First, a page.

By Peter Nicholls
People around my age (I am 77) can still remember when consumer price inflation was over 10 per cent a year and was a major problem. But CPI inflation in New Zealand, and in most of the world, has been negligible over the last 10 years and Central Banks have been trying to increase it rather than contain it.
At its April meeting, the Reserve Bank of New Zealand’s (RBNZ) Monetary Policy Committee (MPC) maintained its stimulatory monetary settings ‘in order to meet its consumer price inflation and employment objectives’. The MPC did say factors such as supply chain disruptions and oil prices are leading to price pressures. They admitted these pressures will push the CPI above 2%, which is the mid-point of the RBNZ’s target range, to around 2.5%. But the MPC thought the impacts would only be temporary so took no policy action.
I believe the RBNZ is going to be surprised by how quickly they will need to change their thinking and start reacting to price pressures that are permanent and accelerating. I chaired the RBNZ Monetary Policy Committee from 1990 to 1995 in New Zealand’s early days of inflation targeting. I think most of my colleagues would have regarded me as one of the MPC’s inflation ‘doves’ as I was more wary than most members about tightening policy. But compared with the MPC today, I seem to have become an inflation ‘hawk’. However, I don’t think my views or reasoning have changed over the intervening 25 years.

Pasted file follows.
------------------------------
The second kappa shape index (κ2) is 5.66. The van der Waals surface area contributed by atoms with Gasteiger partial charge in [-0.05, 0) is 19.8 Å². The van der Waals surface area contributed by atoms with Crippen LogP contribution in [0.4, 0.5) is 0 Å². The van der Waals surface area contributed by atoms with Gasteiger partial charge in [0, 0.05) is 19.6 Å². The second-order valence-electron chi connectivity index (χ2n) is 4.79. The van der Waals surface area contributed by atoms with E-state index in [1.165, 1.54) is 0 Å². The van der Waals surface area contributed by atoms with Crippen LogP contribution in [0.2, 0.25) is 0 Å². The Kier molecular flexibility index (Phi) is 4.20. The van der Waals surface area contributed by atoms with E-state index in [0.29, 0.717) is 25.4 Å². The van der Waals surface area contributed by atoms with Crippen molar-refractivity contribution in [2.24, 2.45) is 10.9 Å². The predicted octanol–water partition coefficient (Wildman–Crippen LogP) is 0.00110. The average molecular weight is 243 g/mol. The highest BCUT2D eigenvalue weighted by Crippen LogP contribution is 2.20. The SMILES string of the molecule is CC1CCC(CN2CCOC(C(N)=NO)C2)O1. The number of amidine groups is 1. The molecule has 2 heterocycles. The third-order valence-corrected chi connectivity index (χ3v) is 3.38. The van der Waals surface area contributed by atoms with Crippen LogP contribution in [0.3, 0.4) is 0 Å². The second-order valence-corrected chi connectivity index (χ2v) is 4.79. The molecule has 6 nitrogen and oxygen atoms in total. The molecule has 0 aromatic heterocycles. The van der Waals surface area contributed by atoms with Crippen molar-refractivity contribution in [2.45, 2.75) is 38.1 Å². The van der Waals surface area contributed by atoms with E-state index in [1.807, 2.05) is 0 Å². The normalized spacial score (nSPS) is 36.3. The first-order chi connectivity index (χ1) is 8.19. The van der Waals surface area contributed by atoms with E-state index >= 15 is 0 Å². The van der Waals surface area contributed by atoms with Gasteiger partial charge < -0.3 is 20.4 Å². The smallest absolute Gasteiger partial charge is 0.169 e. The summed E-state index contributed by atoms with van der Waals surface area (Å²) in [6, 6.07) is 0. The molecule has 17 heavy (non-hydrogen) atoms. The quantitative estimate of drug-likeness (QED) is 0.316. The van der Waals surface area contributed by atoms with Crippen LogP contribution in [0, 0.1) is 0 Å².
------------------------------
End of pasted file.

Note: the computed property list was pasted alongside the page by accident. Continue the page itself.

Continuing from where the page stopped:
Until a few months ago, one seldom saw stories about rising prices and a return of inflation in the newspapers in New Zealand or elsewhere. But I have seen a marked increase in such stories recently. I started listing these stories a week ago in preparation for writing this column. Without searching too hard, I found these articles:
– Record high spot power prices. In the March quarter, 2021 they were over $200 compared with under $100 in the March quarter, 2020.
– ‘Price of everything’ set to increase: consumers face pain at the checkout’.
– Retail NZ says businesses cost bases and overheads are growing at alarming rates.
– The cost of freight on goods coming from overseas has more than doubled.
– The ANZ Business Outlook survey shows that expectations of cost increases are at the highest level in more than a decade.
– Timber prices and other construction costs have risen.
– Huge fiscal stimulatory packages in several countries.
– US investors are ploughing money into inflation-adjusted bonds as they expect consumer prices to rise.
I have been involved in thinking about monetary policy issues for almost 50 years. I have seldom seen a period when the range of potential price pressures was so broad and many of these pressures do not look like temporary ones to me.
The MPC said it would not remove monetary stimulus until it had confidence that it is sustainably achieving its objectives and they expected that gaining this confidence would take ‘considerable time and patience’. I don’t think it is going to take ‘considerable time and patience’ at all. The process has already started. I think the regret the RBNZ will soon have is that they didn’t recognise the widespread warning signs of inflationary pressures early enough or take them seriously enough.